The U.S. Grains Council is working with USDA’s Foreign Agricultural Service, Growth Energy and the Renewable Fuels Association to assess how best to promote ethanol exports during market development programs overseas.
Earlier this year, USDA announced ethanol could be marketed under Market Access Program funding.
USGC Manager of Ethanol Export Programs Ashley Kongs recently spoke about the Council’s work to assess new markets for ethanol in an audio interview.
The U.S. Grains Council helped organize, and participated in, a group of ethanol industry representatives that visited China May 10-13. The team was part of a larger International Trade Mission to China led by USDA Undersecretary Michael Scuse.
“China is clearly a potential market for U.S. ethanol,” says Bryan Lohmar, USGC director for China. “Policy makers in China are committed to improving air and water quality as well as reducing public health hazards. Based on these criteria, ethanol as an oxygenate additive in transportation fuel has superior qualities compared to the additives currently being used in China.”
The U.S. Grains Council is pleased to announce that Ashley Kongs is returning to the Council as manager of ethanol export programs.
Kongs will be responsible for the development and implementation of ethanol export strategies and programs. In this capacity she will work closely with the Council's ethanol members, the Renewable Fuels Association and Growth Energy.
Please join the U.S. Grains Council in welcoming its newest member Advanced BioEnergy, LLC.
Advanced BioEnergy, headquartered in Bloomington, Minn., has two ethanol production facilities that have a combined capacity of approximately 85 million gallons per year. Their facilities also produce approximately 225,000 tons of dried distiller's grains with solubles annually.
Advanced BioEnergy's mission is to be a low cost producer of ethanol through the management, operation and maintenance of state-of-the-art renewable fuel production facilities.
By: Cary Sifferath, U.S. Grains Council Regional Director of the Middle East and Africa
The U.S. corn market share in Morocco fell to zero this past marketing year as a result of high U.S. prices due to the drought and strong competition from South American origin corn. Consistent customer servicing in Morocco is necessary to regain Moroccan confidence and create demand for U.S. corn.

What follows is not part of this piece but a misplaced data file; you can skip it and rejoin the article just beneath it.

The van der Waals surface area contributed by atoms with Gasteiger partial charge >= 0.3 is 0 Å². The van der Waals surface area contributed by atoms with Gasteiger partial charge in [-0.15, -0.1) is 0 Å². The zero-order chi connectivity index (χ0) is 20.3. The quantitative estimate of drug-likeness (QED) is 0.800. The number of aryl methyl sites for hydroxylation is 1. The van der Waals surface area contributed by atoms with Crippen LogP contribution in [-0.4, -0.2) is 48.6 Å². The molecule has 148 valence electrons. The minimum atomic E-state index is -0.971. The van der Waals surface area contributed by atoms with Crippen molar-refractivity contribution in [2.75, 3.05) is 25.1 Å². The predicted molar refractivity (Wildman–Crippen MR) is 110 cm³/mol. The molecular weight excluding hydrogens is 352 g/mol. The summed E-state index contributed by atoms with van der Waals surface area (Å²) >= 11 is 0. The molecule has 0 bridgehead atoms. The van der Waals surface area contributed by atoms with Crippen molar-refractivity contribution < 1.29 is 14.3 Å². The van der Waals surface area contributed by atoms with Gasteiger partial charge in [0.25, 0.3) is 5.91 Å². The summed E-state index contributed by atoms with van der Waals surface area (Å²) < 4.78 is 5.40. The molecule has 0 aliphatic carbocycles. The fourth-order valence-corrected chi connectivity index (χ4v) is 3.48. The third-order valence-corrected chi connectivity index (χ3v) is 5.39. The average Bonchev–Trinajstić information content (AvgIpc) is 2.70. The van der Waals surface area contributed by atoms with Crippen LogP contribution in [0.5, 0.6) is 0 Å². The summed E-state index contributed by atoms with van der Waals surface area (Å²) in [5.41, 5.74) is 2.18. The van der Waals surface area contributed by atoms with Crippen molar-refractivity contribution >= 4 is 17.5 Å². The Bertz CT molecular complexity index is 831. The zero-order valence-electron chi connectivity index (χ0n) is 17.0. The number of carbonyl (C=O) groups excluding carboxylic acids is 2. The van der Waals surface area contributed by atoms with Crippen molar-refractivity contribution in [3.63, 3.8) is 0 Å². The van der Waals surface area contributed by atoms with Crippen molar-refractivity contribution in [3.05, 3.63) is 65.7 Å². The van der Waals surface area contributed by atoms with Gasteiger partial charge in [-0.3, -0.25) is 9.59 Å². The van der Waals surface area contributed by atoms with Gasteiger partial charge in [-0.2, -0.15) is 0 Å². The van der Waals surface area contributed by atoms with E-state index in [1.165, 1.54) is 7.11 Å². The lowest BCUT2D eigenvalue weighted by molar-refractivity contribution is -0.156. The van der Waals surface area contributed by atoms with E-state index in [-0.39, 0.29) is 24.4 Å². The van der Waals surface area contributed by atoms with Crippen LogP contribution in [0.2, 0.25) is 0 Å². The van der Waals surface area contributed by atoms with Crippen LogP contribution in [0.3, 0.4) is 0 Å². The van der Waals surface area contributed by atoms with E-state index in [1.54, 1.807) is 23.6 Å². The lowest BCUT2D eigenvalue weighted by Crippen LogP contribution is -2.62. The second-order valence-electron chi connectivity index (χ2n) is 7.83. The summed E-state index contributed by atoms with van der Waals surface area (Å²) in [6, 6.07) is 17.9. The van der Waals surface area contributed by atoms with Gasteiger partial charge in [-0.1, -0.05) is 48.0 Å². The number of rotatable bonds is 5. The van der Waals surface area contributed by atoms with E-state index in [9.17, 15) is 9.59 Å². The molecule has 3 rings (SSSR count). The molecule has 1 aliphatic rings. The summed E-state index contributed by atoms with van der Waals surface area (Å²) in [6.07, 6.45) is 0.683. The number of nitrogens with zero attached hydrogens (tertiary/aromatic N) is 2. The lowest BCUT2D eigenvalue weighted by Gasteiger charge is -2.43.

By Clover Chang, U.S. Grains Council Director in Taiwan
Although distiller's dried grains with solubles (DDGS) is well established in Taiwan, there is still room for growth. The Taiwanese feed sector currently undervalues the advantages of utilizing DDGS for reasons including the cost of storage due to limited storage capacity. But these considerations may be offset by outreach and buyer education on the advantages of the U.S. ethanol co-product.
Earlier this month, the U.S. Grains Council hosted a Regional Course Grains and Co-Products Conference, where Latin American buyers and end-users were reassured of the U.S. commitment to regain a significant part of the export market to the region. Latin America is an important region for U.S. grain exporters, as the region typically imports more than 16 million metric tons (629.8 million bushels) of U.S. corn and 2.3 million tons of co-products and 900,000 metric tons (35.4 million bushels) of sorghum.
Keynoting the 2012 Feed Latina Congress in Punta del Este, Uruguay, U.S. Grains Council Vice Chairman Julius Schaaf emphasized that competition does not preclude cooperation on common priorities. For U.S. and South American feed grains producers, such issues include market access, greater understanding and acceptance of food security through trade, and increased international acceptance of biotechnology.
Ethanol plants in the United States, which also produce the feed ingredient distiller’s dried grains with solubles (DDGS), continue to upgrade equipment to extract non-food grade corn oil during the ethanol production process.
While regular DDGS may contain 10-15 percent oil, the low-oil variety contains much less and has different characteristics and feeding values than regular DDGS.
Of the roughly 200 corn dry mills that produce ethanol, about 90 have oil extraction capabilities, and 105 plants will by this summer.
As more U.S. ethanol plants add oil extraction capacity either at the front end or back end of their processes, the supply of lower-oil distillers dried grains with solubles (DDGS) is increasing, and with it, the need to educate foreign DDGS users about its different characteristics.